The main treatments offered at IRCA focus on malignant and benign brain tumours, neurovascular diseases and also functional diseases.

As already mentioned, the ZAP-X is the most advanced stereotactic brain radiosurgery system in the sector, with cutting-edge technological innovation. And as we have already mentioned, it can be used to treat different pathologies, providing highly relevant data to support medical results and efficiency.

Thanks to the ZAP-X, IRCA can offer treatments that are specially personalised for each patient, thinking not only of their recovery but also of their wellbeing throughout the process.


Neurovascular diseases

Neurovascular diseases affect the blood vessels in the brain through a blockage (infarction) or a rupture (haemorrhage). Effective treatment such as that offered by ZAP-X can prevent any sequelae.

Arteriovenous malformation (AVM)

This is a disease that alters the vital process of the blood. Usually located in the brain and spinal cord (although not very frequent), this pathology changes the dynamics of the blood vessels. Arteries carry oxygenated blood from the heart to the brain, and veins carry oxygen-depleted blood back to the lungs and heart. A person with an arteriovenous malformation suffers from a disturbance in the function of the arteries.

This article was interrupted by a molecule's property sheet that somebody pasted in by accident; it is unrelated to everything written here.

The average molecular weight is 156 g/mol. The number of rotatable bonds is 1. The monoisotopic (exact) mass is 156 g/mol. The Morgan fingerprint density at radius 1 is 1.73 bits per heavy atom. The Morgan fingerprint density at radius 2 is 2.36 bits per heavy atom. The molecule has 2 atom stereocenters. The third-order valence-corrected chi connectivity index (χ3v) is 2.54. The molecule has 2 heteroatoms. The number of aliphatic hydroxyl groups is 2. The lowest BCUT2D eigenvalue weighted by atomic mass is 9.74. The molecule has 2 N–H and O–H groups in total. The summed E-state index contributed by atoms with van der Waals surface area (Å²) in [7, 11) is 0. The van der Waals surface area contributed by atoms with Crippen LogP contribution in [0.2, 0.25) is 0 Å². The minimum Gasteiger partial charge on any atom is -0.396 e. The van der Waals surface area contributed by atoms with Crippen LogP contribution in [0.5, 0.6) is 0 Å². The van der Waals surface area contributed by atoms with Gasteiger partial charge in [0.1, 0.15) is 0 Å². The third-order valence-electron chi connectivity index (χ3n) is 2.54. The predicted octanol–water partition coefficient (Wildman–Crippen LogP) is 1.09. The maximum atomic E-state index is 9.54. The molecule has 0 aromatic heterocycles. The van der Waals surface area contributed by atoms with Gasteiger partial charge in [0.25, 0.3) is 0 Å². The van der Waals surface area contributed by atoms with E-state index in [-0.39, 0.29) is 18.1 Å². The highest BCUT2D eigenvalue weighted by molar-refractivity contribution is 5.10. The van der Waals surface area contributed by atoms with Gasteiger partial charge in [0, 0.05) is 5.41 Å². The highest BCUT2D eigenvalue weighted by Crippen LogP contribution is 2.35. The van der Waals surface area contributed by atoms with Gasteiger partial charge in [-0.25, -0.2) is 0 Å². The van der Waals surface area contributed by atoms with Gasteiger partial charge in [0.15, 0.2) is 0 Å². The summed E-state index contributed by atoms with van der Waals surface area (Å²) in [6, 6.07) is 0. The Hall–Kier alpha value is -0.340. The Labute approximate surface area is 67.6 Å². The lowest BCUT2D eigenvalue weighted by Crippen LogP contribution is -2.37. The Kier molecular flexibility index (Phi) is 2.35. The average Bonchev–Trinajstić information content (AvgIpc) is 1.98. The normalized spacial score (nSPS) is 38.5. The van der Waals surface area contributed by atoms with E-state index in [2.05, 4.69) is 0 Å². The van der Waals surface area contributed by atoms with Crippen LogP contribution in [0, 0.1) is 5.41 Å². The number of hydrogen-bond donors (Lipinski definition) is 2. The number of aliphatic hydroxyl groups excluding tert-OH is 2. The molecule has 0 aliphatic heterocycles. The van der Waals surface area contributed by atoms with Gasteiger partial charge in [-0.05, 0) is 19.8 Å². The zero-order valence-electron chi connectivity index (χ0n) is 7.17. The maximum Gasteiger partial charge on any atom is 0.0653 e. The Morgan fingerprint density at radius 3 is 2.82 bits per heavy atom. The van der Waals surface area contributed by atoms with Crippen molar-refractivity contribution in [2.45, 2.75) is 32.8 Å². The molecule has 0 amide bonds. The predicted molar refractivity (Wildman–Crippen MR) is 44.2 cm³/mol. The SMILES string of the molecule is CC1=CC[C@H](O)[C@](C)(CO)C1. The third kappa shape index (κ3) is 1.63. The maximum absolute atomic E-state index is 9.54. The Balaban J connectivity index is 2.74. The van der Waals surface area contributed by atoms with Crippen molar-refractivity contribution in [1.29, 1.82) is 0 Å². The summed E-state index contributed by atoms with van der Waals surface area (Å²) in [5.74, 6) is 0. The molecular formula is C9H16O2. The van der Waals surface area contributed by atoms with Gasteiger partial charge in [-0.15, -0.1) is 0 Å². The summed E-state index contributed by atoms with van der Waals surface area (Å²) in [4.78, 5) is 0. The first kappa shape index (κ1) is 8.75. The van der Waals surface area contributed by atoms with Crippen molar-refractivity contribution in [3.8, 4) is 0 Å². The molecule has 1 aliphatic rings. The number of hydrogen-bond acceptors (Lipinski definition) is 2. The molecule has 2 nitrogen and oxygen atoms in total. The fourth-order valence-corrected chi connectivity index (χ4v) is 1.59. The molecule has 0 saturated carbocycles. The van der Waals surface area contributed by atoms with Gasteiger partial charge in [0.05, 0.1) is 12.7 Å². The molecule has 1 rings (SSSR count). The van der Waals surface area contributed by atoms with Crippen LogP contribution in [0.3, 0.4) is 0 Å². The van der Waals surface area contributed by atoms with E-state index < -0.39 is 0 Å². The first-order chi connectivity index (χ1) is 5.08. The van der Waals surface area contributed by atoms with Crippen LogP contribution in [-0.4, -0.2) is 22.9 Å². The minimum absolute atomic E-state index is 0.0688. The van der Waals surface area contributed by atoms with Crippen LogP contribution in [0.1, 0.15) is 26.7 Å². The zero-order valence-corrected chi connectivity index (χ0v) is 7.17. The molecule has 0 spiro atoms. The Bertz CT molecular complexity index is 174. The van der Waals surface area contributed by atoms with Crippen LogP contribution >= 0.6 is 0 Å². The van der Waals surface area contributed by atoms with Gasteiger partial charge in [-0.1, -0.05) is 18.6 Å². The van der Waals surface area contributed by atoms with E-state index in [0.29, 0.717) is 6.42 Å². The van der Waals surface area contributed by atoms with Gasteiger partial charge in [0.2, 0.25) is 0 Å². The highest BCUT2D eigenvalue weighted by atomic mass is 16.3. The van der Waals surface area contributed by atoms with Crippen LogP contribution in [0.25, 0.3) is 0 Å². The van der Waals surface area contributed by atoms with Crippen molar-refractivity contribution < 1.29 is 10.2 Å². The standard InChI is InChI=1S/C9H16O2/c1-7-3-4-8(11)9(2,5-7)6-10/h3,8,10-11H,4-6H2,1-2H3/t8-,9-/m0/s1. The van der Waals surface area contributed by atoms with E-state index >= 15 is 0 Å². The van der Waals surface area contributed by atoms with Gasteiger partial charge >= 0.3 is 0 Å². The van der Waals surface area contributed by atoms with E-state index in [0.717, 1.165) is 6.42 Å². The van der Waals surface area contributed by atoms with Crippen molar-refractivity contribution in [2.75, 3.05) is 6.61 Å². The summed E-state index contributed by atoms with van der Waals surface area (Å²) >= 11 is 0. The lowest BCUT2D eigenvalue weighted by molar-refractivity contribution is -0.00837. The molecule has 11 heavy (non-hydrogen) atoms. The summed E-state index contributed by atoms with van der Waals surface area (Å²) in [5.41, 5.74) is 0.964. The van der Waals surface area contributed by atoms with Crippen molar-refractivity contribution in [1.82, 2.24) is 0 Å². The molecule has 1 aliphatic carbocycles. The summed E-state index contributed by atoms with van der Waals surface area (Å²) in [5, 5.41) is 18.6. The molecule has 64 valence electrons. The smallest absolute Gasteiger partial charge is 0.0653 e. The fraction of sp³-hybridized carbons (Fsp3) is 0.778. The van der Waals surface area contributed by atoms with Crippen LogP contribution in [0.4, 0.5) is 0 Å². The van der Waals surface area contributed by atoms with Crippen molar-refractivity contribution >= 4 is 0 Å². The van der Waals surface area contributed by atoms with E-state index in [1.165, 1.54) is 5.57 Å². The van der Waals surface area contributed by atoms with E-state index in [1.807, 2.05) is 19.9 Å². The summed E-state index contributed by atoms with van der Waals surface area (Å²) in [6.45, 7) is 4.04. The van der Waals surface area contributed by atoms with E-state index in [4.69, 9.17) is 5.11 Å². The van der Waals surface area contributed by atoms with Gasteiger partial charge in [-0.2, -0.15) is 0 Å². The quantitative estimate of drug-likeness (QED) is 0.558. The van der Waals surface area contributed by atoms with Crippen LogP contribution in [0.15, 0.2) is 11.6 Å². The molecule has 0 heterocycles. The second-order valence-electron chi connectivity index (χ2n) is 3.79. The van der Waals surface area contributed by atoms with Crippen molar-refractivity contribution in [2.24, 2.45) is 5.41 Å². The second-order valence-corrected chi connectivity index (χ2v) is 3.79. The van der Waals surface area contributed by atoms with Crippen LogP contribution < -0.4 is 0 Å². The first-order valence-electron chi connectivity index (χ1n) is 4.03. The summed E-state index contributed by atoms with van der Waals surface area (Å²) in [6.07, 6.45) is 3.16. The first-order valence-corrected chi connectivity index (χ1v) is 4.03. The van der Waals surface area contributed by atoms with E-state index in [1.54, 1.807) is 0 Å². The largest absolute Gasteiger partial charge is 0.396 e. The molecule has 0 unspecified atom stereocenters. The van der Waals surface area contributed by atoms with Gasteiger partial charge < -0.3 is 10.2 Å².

It usually manifests itself as bleeding due to pressure and tissue damage, which eventually ruptures and bleeds. However, there are also other common symptoms: seizures, headache (may be focal) or muscle weakness.

There is no clear cause as to why the disease occurs. What has been proven is that it is not an inherited disease, although it is formed during foetal development.


This is a vascular malformation in which there is a collection of cells that squeeze the blood vessels, called endothelium. Its size varies from 2 millimetres to several centimetres. This vascular malformation, also known as cavernous angioma, can develop into a more complex composition: multiple cavernomatosis.

It can develop without obvious signs. However, there are common symptoms ranging from seizures and fatigue to difficulty speaking and understanding others. It can also manifest with nausea, loss of vision or difficulties with balance.

In this case, unlike arteriovenous malformation, cavernoma is due to hereditary causes. However, they can also develop naturally on their own, or even as a side effect after focal brain radiotherapy treatment.

Glomus jugulare tumour

Although treated as a neurovascular disease, glomus jugulare is a rare benign tumour located in the part of the temporal bone (between the middle and inner ear). In fact, it is also known as a glomus tympani jugulare tumour. However, the damage can affect both the ear and the upper part of the neck, as well as the base of the skull, and even the surrounding nerves and blood vessels.

In this case, the cause of the glomus jugulare tumour is also unknown. And although cases confirm that it usually appears from the age of 60 onwards, it can occur at any age. It is therefore not related to tissue ageing either.

The glomus jugulare tumour is usually small, so it can always be treated with a simple intervention. If it is not treated in time, it can be complicated by hearing loss or ear noise, and in the most extreme case, even facial paralysis.